Josh Anderson, a partner with the Allen Investment Group of Raymond James & Associates Inc. in Newtown, Penn., took the DIY approach when he started mailing in the summer of 2005. Anderson and his partner were new in town and wanted to build name recognition with prospects. They acquired the equipment needed to produce the pieces in-house and bought a list of local residents from the local county office for a fraction of what they would have paid to a list broker.

The mailings’ content varied. Some provided information about the Raymond James philosophy or discussed topics like developing an investment policy statement. Others offered invitations to dinners that focused on investment-related themes. Every envelope included a response card and an invitation to call the firm’s offices. They ran the campaign for about 18 months and Anderson says it accomplished its goal of building awareness and attracting assets. “The number of prospects that wound up becoming clients was actually fairly small,” says Anderson. “But our direct mail efforts resulted in a lot of assets through just three or four key relationships. Because we were mailing to the right community, one hit could be a huge win – it could be a home run. And in our case, we actually got that.”

Use headquarter’s resources
Outsourcing works for other advisors. Aaron Shelden, LUTCF, CLTC, a representative with New York Life in Westchester, N.Y., follows that route with his direct mailings. Shelden maintains a list of roughly 100 prospects and he uses New York Life’s LTCI “print on demand” program to promote his long term care sales efforts. It’s a small-scale effort but that’s because he’s skeptical about the value of mass mailings. “I don’t believe that volume gets results,” he says. “It’s the quality of the list, and the highest quality consists of people with whom you already have a relationship or who recognize your name. It’s also the quality of the company that is represented in the mailing, and it’s the quality of the message.”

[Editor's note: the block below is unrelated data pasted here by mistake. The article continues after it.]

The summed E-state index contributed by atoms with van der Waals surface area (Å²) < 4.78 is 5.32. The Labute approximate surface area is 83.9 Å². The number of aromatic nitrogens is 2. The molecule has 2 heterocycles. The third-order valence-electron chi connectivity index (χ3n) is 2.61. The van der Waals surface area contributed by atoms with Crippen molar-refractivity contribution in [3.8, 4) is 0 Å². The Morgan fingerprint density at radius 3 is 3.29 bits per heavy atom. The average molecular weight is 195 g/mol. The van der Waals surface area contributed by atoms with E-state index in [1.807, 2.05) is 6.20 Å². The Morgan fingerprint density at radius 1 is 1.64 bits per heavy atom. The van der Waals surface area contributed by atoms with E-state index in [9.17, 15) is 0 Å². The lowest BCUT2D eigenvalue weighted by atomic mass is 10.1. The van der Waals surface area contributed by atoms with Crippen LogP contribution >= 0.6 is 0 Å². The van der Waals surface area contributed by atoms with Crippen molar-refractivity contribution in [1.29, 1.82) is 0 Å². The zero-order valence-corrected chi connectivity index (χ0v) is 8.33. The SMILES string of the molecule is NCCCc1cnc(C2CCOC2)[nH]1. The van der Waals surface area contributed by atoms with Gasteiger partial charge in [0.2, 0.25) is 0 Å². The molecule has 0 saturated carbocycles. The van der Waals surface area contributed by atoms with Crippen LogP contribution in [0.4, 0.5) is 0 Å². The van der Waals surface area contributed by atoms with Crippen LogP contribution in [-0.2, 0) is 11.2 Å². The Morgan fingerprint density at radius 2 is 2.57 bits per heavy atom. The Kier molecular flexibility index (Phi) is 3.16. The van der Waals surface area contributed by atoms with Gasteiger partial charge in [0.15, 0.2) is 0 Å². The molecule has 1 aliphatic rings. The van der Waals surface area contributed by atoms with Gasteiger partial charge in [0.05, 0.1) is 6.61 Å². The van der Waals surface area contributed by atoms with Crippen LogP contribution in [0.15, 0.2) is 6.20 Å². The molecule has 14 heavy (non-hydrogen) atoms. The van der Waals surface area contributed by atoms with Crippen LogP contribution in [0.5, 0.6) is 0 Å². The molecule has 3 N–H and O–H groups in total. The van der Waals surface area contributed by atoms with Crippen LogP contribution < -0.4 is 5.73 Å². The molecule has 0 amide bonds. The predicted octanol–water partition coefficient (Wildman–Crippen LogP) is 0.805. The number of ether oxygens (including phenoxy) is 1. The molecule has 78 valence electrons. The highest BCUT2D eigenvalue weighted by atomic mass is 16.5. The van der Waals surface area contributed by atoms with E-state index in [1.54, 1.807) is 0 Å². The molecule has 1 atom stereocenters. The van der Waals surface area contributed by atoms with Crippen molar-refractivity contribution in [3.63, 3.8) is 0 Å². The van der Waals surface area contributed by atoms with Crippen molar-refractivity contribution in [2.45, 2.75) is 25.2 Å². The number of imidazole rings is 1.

It’s a straightforward arrangement: Shelden provides the list and the home office handles compliance, production and mailing. Postcards have been particularly effective at getting his message across. “Postcards are an effective tool, because to a certain degree, a picture is worth a thousand words,” he says. “People want to get information quickly today. If you send a postcard that has a little bit of information, it gets people to think about the subject, rather than long letters with a lot of verbiage that I think people don’t bother reading.”

Evaluate effectiveness
After the response period, it’s time to evaluate the return on your expenditure. Deck says standard industry rules-of-thumb don’t always apply. “We’ve seen campaigns where the offers were so valuable that a response rate of under 1 percent made all the sense in the world,” he says. “We’ve seen other campaigns where if it was under 3 percent to 4 percent, it made no sense whatsoever. It’s highly dependent on the value of the product or offer, the cost of the piece and taking both those variables into account.”